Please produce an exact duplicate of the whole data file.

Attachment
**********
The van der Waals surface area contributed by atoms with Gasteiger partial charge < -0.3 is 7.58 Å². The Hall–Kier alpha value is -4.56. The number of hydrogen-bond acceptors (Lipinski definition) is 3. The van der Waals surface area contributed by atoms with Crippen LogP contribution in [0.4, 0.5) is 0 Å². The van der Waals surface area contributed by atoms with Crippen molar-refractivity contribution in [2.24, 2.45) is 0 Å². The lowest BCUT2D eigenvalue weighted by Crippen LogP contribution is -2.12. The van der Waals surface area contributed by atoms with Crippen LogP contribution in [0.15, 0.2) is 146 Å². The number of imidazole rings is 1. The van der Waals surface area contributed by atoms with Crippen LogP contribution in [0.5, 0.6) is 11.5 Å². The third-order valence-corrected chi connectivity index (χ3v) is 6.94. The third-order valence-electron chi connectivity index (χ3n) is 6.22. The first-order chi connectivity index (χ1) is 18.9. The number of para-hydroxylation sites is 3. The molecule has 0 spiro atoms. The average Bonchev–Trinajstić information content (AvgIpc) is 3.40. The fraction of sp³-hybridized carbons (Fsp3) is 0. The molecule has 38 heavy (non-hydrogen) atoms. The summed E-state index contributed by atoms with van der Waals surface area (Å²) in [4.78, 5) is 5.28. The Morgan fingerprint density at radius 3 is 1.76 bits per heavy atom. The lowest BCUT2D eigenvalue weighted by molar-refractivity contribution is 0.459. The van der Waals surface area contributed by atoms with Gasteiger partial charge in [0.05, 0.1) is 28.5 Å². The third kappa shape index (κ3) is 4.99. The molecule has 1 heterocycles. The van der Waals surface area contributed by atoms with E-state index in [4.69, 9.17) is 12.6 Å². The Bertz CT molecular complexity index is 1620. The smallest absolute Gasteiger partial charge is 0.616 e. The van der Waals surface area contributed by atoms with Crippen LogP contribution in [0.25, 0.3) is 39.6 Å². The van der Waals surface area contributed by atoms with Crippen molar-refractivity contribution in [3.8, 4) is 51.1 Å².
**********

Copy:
The van der Waals surface area contributed by atoms with Gasteiger partial charge < -0.3 is 7.58 Å². The Hall–Kier alpha value is -4.56. The number of hydrogen-bond acceptors (Lipinski definition) is 3. The van der Waals surface area contributed by atoms with Crippen LogP contribution in [0.4, 0.5) is 0 Å². The van der Waals surface area contributed by atoms with Crippen molar-refractivity contribution in [2.24, 2.45) is 0 Å². The lowest BCUT2D eigenvalue weighted by Crippen LogP contribution is -2.12. The van der Waals surface area contributed by atoms with Crippen LogP contribution in [0.15, 0.2) is 146 Å². The number of imidazole rings is 1. The van der Waals surface area contributed by atoms with Crippen LogP contribution in [0.5, 0.6) is 11.5 Å². The third-order valence-corrected chi connectivity index (χ3v) is 6.94. The third-order valence-electron chi connectivity index (χ3n) is 6.22. The first-order chi connectivity index (χ1) is 18.9. The number of para-hydroxylation sites is 3. The molecule has 0 spiro atoms. The average Bonchev–Trinajstić information content (AvgIpc) is 3.40. The fraction of sp³-hybridized carbons (Fsp3) is 0. The molecule has 38 heavy (non-hydrogen) atoms. The summed E-state index contributed by atoms with van der Waals surface area (Å²) in [4.78, 5) is 5.28. The Morgan fingerprint density at radius 3 is 1.76 bits per heavy atom. The lowest BCUT2D eigenvalue weighted by molar-refractivity contribution is 0.459. The van der Waals surface area contributed by atoms with Gasteiger partial charge in [0.05, 0.1) is 28.5 Å². The third kappa shape index (κ3) is 4.99. The molecule has 1 heterocycles. The van der Waals surface area contributed by atoms with E-state index in [4.69, 9.17) is 12.6 Å². The Bertz CT molecular complexity index is 1620. The smallest absolute Gasteiger partial charge is 0.616 e. The van der Waals surface area contributed by atoms with Crippen LogP contribution in [0.25, 0.3) is 39.6 Å². The van der Waals surface area contributed by atoms with Crippen molar-refractivity contribution in [3.8, 4) is 51.1 Å².